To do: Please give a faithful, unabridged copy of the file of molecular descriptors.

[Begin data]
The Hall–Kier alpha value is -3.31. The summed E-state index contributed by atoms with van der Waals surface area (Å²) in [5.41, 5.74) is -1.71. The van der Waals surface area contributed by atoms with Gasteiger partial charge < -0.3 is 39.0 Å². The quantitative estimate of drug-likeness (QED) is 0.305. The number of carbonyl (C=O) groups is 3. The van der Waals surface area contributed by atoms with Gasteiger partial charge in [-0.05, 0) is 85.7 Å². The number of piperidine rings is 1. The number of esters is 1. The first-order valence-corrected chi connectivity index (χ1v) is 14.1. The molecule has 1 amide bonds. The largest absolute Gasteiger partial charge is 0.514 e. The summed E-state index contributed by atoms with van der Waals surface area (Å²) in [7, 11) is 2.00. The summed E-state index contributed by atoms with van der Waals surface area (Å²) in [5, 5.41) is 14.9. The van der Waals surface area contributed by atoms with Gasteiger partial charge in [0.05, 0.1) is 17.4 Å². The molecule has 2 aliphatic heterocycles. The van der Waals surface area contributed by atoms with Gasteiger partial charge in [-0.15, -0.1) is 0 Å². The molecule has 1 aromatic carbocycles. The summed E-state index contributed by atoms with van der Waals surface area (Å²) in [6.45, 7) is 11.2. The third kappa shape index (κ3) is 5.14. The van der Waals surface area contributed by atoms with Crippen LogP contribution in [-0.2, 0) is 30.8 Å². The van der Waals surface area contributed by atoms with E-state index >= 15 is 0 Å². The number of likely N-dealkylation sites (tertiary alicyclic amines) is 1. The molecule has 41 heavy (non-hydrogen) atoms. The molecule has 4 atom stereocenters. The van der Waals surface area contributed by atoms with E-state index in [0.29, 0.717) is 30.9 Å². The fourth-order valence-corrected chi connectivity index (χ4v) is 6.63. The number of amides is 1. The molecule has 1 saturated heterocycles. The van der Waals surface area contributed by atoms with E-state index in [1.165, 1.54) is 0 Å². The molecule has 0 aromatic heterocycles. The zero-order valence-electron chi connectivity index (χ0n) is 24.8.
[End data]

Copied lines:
The Hall–Kier alpha value is -3.31. The summed E-state index contributed by atoms with van der Waals surface area (Å²) in [5.41, 5.74) is -1.71. The van der Waals surface area contributed by atoms with Gasteiger partial charge < -0.3 is 39.0 Å². The quantitative estimate of drug-likeness (QED) is 0.305. The number of carbonyl (C=O) groups is 3. The van der Waals surface area contributed by atoms with Gasteiger partial charge in [-0.05, 0) is 85.7 Å². The number of piperidine rings is 1. The number of esters is 1. The first-order valence-corrected chi connectivity index (χ1v) is 14.1. The molecule has 1 amide bonds. The largest absolute Gasteiger partial charge is 0.514 e. The summed E-state index contributed by atoms with van der Waals surface area (Å²) in [7, 11) is 2.00. The summed E-state index contributed by atoms with van der Waals surface area (Å²) in [5, 5.41) is 14.9. The van der Waals surface area contributed by atoms with Gasteiger partial charge in [0.05, 0.1) is 17.4 Å². The molecule has 2 aliphatic heterocycles. The van der Waals surface area contributed by atoms with Gasteiger partial charge in [-0.15, -0.1) is 0 Å². The molecule has 1 aromatic carbocycles. The summed E-state index contributed by atoms with van der Waals surface area (Å²) in [6.45, 7) is 11.2. The third kappa shape index (κ3) is 5.14. The van der Waals surface area contributed by atoms with Crippen LogP contribution in [-0.2, 0) is 30.8 Å². The van der Waals surface area contributed by atoms with E-state index >= 15 is 0 Å². The number of likely N-dealkylation sites (tertiary alicyclic amines) is 1. The molecule has 41 heavy (non-hydrogen) atoms. The molecule has 4 atom stereocenters. The van der Waals surface area contributed by atoms with E-state index in [0.29, 0.717) is 30.9 Å². The fourth-order valence-corrected chi connectivity index (χ4v) is 6.63. The number of amides is 1. The molecule has 1 saturated heterocycles. The van der Waals surface area contributed by atoms with E-state index in [1.165, 1.54) is 0 Å². The molecule has 0 aromatic heterocycles. The zero-order valence-electron chi connectivity index (χ0n) is 24.8.